What Is Long Term Care Insurance?

This is insurance you buy to pay for your stay in a nursing home.

WHERE CAN I BUY IT?

It is sold only by private insurance companies. Not all insurance companies sell it. You can contact an estate planning attorney or contact the Arkansas Insurance Commission for a list of companies that are allowed to sell it.

WHO SHOULD BUY LONG TERM CARE INSURANCE?

The odds are 1 in 1200 that your house will catch on fire. The odds are 1 in 400 that you will be in a car accident. The odds are seven out of 10 that either you or your spouse will go to a nursing home. If you can qualify and if you can afford it, you should seriously consider buying it.

IF I BUY IT AND I DO NOT HAVE TO GO TO A NURSING HOME, HAVEN'T I WASTED MY MONEY?

Most policies will not give you back your money if you do not have to go to a nursing home. Some policies will refund a portion after you have paid in for a certain amount of time.

WHEN SHOULD I BUY LONG TERM CARE INSURANCE?

The longer you wait, the higher the premiums will be. Most companies will not sell it to anyone under 45 or over 84. If you buy in your 50s, the premiums will be in the $30-$60 range per month. If you buy in your 70s, the premiums will be in the $80 - $150 range per month. If you wait until you are too sick, then you will be turned down for coverage. You cannot buy fire insurance when your house is on fire.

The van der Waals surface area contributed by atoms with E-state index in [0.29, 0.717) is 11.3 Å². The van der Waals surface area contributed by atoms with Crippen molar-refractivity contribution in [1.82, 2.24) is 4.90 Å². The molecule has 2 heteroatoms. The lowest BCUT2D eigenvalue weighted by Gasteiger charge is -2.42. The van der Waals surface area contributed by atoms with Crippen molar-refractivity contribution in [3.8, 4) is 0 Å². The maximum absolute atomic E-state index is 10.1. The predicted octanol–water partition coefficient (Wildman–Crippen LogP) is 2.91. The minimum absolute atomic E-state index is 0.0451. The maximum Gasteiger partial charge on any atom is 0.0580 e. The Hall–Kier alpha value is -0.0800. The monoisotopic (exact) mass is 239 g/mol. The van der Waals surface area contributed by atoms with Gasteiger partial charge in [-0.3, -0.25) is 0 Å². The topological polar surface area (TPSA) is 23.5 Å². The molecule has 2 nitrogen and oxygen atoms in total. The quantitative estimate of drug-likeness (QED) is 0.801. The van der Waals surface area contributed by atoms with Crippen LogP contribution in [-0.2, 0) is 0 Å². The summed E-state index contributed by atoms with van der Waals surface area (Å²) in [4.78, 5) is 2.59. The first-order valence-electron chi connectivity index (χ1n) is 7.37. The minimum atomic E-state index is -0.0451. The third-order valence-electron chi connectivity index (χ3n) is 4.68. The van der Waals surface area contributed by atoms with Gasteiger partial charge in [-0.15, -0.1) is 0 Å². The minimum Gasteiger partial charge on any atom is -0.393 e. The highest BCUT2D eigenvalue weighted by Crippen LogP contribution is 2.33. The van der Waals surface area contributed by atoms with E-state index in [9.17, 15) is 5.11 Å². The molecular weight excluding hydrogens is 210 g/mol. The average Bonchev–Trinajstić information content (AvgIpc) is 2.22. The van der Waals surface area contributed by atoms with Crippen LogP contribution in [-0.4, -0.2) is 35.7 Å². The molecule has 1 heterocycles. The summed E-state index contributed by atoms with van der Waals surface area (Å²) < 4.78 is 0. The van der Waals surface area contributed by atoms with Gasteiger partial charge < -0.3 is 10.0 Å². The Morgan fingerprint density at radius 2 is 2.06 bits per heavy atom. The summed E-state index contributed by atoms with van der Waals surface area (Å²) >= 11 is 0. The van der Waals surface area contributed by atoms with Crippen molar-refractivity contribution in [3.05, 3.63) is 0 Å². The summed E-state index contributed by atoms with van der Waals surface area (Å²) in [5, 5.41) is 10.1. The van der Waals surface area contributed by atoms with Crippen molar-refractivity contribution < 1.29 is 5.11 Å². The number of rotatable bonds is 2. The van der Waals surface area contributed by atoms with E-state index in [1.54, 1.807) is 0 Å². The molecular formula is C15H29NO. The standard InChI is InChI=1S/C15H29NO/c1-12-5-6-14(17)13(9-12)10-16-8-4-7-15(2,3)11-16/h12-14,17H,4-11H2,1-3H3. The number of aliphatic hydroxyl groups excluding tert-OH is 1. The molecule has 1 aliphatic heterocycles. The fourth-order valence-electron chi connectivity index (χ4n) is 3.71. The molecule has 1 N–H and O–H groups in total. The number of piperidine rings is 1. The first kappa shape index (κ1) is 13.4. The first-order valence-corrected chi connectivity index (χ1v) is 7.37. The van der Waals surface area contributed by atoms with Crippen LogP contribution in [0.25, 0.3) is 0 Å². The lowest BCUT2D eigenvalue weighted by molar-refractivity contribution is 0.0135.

WHAT ARE THE BASICS OF LONG TERM CARE INSURANCE?

  • Daily Benefit: You decide how much you want the insurance company to pay per day for your stay in the nursing home.
  • Time Deductible: Just as you have a deductible on your car insurance, you have a deductible on your long term care insurance. However, instead of deciding whether you will have a $250 or a $500 deductible, you decided whether you will pay for the first month or first two months, etc. The more months you agree to pay, the less your premium will be.
  • Years of Payment: You can decide how many years you want the company to pay for your stay. You can pick from one year to the rest of your life. Some companies will say that they don't sell by the year. They will say that they just sell a "pool" of money. For example, if you paid for an $80 a day daily benefit for one year, then the insurance company would pay a total of $80 X 365 days = $29,200. If the price went up to $90 a day then the insurance company would stop paying after the $29,200 was used.
  • Home Care Option: You may not be sick enough to need the type of care you would receive in a nursing home, but you still need some help with feeding and clothing yourself. If you pick this option, the insurance company will pay the person you hire to come in and help you in your home. With some policies this is part of the package, with other policies it is an extra benefit that you must pay for separately.
  • Inflation Protection Option: The rate of inflation in many nursing homes is between 2% - 5% per year. A general rule to follow is that if you are under 65, you should consider this option. If you are over 65, you may want to pass. However, each person should evaluate their own circumstances. This option usually increases the premium a lot. You may want to check and see if buying an additional $10 - $20 of daily benefit would be more cost effective.
  • Activities Of Daily Living: This is how the insurance company is going to determine if they are going to pay on your claim. These are things such as walking, feeding, bathing, going to the toilet, getting up out of a chair, etc. Most policies will pay if you cannot do two or more or three or more of these things.

Most policies cover senility, dementia and other problems similar to this. In Arkansas, it is mandatory that the policy cover Alzheimer's Disease.